where a second appeal is preferred and an order is made by the Court to which the appeal is preferred which has the effect of finally disposing of the appeal, time runs from the date of such order; and it makes no difference that such second appeal was withdrawn by the appellant.
10. This case is very much like the one before us; though the second appeal was not disposed of on the merits, time for limitation was calculated from the date of the appellate order as it had the effect of finally disposing of the appeal. In my opinion what was laid down by their Lordships of the Privy Council in Abdul Majid v. Jawahir Lal I.L.R. (1914) 36 All. 350 : 27 M.L.J. 17 (P.C) was only this: vis., that in that case the order passed by their Lordships cannot be considered to be a judicial order passed on appeal because the appeal itself for the reason stated in their Lordships' judgment never came up for disposal by their Lordships and therefore the period of limitation should not be calculated from the date of the order passed in appeal within the meaning of Article 183 of the Limitation Act. The other decision of the Privy Council reported in Batuk Nath v. Munni Dei does not carry the matter much further. In that case as the appellant had not taken effectual steps for the prosecution of the appeal presented to His Majesty in Council the Registrar under Rule 5 of the Order in Council dismissed the appeal for non-prosecution. It was held by their Lordships of the Privy Council that
Such a dismissal for want of prosecution is not the final decree of an appellate Court within the meaning of Article 179, Clause (2) of Seheudle II of the Indian Limitation Act from which the period of limitation can be reckoned under that Article in support of the application for the execution of a decree.
11. The true scope of these two decisions of the Privy Council has been pointed out in Raghu Prasad Singh v. Jadunandan Prasad Singh (1920) 6 Pat. L.J. 27. See also the decision in Gohur Bepari v. Ramkrishna Shaha (1927) 46 C.L.J. 111. It follows from what I have said above that the observations in Abdul Majid v. Jawahir Lal I.L.R. (1914) 36 All. 350 : 27 M.L.J. 17 (P.C) relied on by the learned Counsel for the respondent should be strictly confined to cases where the appeals are dismissed for want of prosecution and should not be applied to a case like the one before us where the appeal was formally brought before the Court for disposal and was finally disposed of by an order dismissing it with costs. In such a case, in my opinion, the order of the lower appellate Court supersedes the order of the Court appealed against and time begins to run under Article 181 from the date of the order passed in appeal. In Venkayya v. Sathiraju I.L.R. (1921) 44 Mad. 714 : 41 M.L.J. 117 it was held that an application for a final decree for sale under Order 34, Rule 5, Civil Procedure Code, is governed by Article 181 of the Limitation Act and the starting point, in cases where there has been an appeal from the preliminary decree is the date of the appellate decree whether the latter confirmed or varied the preliminary decree. I think the same should be the decision in the present case also, notwithstanding the fact that the appeal was withdrawn and dismissed without a consideration of the merits. In my opinion, the observations referred to in Abdul Majid v. Jawahir Lal I.L.R. (1914) 36 All. 350 : 27 M.L.J. 17 (P.C) cannot be said to apply to a case like the one now under consideration.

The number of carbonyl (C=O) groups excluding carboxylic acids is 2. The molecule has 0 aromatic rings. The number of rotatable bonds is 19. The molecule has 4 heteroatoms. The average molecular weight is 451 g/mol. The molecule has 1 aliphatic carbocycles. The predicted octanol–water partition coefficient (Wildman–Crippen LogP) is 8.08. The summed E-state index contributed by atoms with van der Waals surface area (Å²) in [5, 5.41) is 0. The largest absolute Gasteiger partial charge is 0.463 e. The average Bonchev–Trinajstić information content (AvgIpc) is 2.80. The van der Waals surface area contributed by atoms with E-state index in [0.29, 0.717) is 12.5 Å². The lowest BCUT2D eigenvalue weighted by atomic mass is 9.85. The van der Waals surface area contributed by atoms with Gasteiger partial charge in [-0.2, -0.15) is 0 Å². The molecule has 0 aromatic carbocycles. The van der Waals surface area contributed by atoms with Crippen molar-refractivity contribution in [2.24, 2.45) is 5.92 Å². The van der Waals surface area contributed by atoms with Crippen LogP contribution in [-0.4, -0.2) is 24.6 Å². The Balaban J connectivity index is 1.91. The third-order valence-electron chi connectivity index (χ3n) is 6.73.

12. In this connection the following observation of the learned Judges in Sahu Nandlal Saran v. Sahu Dharam Kirti Saran (1925) 24 A.L.J. 465 may also be referred to with advantage. In that case it was held that 'where an appellate decree either affirms, modifies or reverses the decree of the trial Court, the period of twelve years under Section 48 of the Code of Civil Procedure should begin from the date of the decree of the appellate Court, but where it has been held that no appeal lay, the order disposing of the so-called appeal will not amount to a decree and therefore the period of limitation, in such a case, should be counted from the date of the original decree and not from the date of the so-called appeal.' After referring to the decisions of the Privy Council in Abdul Majid v. Jawahir Lal I.L.R. (1914) 36 All. 350 : 27 M.L.J. 17 (P.C) and the decision in Sachindra Nath Roy v. Maharaj Bahadur Singh and pointing out that the case before them was stronger 'because in the Privy Council case an appeal did lie and had been properly preferred' while in the case before them no appeal lay at all and the proceedings did not terminate in an order dealing judicially with the matter in the suit the learned judges observed as follows:
The converse proposition, though it is not necessary for us to decide this, would also seem to be in conformity with the spirit of Section 2, with the decision of their Lordships of the Privy Council and with Indian judicial authority, vis., where an appeal lay and that appeal was disposed of by an order, that order will amount to a decree except as in the case dealt with by their Lordships of the Privy Council (a case of dismissal for default) and in other special cases where it is expressly declared by Section 2 that the order shall not amount to a decree.
13. For the above reasons I think it must be held that an order passed by a decree dismissing the appeal with costs notwithstanding the fact that the appeal was withdrawn by the appellant should be held to be an order finally disposing of the appeal superseding the order of the Court appealed against and that, for the purpose of the present case, time begins to run from the date of the order of the High Court and therefore, I.A. No. 36 of 1927, the application for passing of the final decree, is not barred by limitation. I would, therefore, allow the appeal with costs. The result is that the Petition will be disposed of by the Lower Court on the merits. The Court-fee on the Appeal Memo will be refunded.